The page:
Originally Posted by spoolin2bars View Post
the more strands, the more power it can carry. a good car audio 8ga. wire can nearly transfer as much power as a cheap automotive 4 gauge.
I don't know about that. You might want to check your source.

Skin effect is not a problem here. Strand count only really impacts flexibility.
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Old 04-09-2010, 07:06 PM   #13
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Quote:
Originally Posted by spoolin2bars View Post
the more strands, the more power it can carry. a good car audio 8ga. wire can nearly transfer as much power as a cheap automotive 4 gauge.
I don't think it has anything to do with the # of strands. In telecom when you need to transfer a lot of power at DC, fewer strands of a larger diameter are used.

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Originally Posted by Godless Commie View Post
Solid core for AC, as many strands as possible for DC is what I was told and have been practicing so far.
AC travels in the core, and DC travels on the surface of the wire.

4ga, if it is quality wire, should be plenty IMHO.
Thats the exact opposite of what they teach in electromagnetcs. The higher the frequency the closer to the skin it travels.
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Old 04-09-2010, 07:52 PM   #14
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Quote:
Originally Posted by TurboRoach View Post
Thats the exact opposite of what they teach in electromagnetcs. The higher the frequency the closer to the skin it travels.
Indeed.

At high frequencies, this is an issue. 60Hz is not a high frequency. Solid-core wire is used for household AC because it is cheaper to manufacture, easier to terminate, and has a greater current-carrying capacity per actual diameter, and since houses tend not to move much (well, apart from here in CA) the flexibility afforded by stranded wire is simply not needed.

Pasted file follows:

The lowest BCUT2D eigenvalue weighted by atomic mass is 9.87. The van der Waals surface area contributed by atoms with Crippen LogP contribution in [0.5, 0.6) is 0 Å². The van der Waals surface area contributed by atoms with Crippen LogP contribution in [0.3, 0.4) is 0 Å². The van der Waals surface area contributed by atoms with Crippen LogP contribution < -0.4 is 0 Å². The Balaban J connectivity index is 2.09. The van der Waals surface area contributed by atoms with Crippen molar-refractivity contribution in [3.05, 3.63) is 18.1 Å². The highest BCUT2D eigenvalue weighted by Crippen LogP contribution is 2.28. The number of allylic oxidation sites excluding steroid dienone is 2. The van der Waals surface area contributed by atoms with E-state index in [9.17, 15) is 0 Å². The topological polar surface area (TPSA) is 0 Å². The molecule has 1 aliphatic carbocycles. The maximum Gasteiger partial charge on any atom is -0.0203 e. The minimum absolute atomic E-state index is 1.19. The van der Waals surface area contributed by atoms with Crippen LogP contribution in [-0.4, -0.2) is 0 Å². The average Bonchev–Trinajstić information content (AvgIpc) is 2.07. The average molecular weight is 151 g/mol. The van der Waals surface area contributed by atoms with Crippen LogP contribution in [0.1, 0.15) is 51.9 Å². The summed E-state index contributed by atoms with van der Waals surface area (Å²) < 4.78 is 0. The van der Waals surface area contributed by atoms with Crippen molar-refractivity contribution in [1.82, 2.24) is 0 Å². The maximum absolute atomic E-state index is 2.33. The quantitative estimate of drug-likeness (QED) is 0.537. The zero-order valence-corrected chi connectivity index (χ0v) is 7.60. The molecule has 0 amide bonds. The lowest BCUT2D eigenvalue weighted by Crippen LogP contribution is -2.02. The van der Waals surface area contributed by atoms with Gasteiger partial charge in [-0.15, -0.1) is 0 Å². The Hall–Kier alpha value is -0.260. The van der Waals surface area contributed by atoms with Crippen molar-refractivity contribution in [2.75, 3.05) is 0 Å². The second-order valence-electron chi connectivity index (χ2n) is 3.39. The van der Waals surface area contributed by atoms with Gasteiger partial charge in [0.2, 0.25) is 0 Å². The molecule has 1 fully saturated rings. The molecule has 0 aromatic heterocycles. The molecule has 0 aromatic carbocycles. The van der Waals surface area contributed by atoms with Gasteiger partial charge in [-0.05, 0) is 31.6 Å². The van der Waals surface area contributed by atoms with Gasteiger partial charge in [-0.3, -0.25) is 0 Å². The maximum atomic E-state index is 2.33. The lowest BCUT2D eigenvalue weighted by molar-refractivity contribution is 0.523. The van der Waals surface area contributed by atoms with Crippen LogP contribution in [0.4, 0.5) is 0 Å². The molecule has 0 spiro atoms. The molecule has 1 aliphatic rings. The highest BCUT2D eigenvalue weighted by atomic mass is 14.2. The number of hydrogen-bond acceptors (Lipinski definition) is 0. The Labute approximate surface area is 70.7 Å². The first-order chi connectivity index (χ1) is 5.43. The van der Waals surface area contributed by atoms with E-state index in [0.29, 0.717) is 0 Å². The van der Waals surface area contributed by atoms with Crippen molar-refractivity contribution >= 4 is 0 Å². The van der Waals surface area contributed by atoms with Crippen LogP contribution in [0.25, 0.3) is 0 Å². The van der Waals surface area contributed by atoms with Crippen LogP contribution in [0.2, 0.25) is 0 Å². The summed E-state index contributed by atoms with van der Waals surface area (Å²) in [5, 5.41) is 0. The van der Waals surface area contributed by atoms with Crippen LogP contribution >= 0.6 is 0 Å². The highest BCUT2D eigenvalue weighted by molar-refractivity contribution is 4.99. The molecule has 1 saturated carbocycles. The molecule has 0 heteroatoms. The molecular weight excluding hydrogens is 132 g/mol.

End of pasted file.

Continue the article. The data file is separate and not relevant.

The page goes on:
The only places where you'll typically find stranded wire in mains-level AC use are where you are feeding a high-current load (such as an electric oven) and a solid wire of sufficient size would simply be unbendable, and where you actually do have to accommodate movement, such as when controls are mounted on a hinged panel or when you have a large motor set upon a vibration-absorbing mount which permits it to move as it operates.
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Old 04-10-2010, 12:09 AM   #15
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Quote:
Originally Posted by rleete View Post
Your alternator may be rated at 70 amps, but not for long. That's peak, and only for short bursts. Otherwise you'll melt the windings.

4 gauge is plenty for automotive applications.
how bout starting the car? i ran 2ga to the trunk when i relocated the battery to the trunk in my s13, and still seems to crank more sluggishly than the stock setup
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Old 04-10-2010, 01:03 AM   #16
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Btw, what is a cheap online source for a good automotive grade wires? Including shielded one for sensor signals, etc.
Kinda like Monoprice.com but for automotive wire



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Old 04-10-2010, 01:40 AM   #17
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Quote:
Originally Posted by Mach929 View Post
how bout starting the car? i ran 2ga to the trunk when i relocated the battery to the trunk in my s13, and still seems to crank more sluggishly than the stock setup
Where was your Ground connected?
(G)
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Old 04-10-2010, 02:36 AM   #18
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Check out waytechwire.com, under GPT primary wire. It is great stuff, full automotive grade coating, and not much $$. We use it on our FSAE car and love it.


EDIT: look under SGT or SGX for battery cable


Quote:
Originally Posted by j_man View Post
Btw, what is a cheap online source for a good automotive grade wires? Including shielded one for sensor signals, etc.
Kinda like Monoprice.com but for automotive wire


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Old 04-11-2010, 04:13 PM   #19
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Originally Posted by Reverend Greg View Post
Where was your Ground connected?
(G)
i still have the one up front doing engine to chassis. and i added one in the back from battery to chassis
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Old 04-15-2010, 01:45 AM   #20
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Quote:
Originally Posted by cardriverx View Post
Check out waytechwire.com, under GPT primary wire. It is great stuff, full automotive grade coating, and not much $$. We use it on our FSAE car and love it.


EDIT: look under SGT or SGX for battery cable
Looks like this is the correct link (k instead of ch):

http://www.waytekwire.com

Thanks!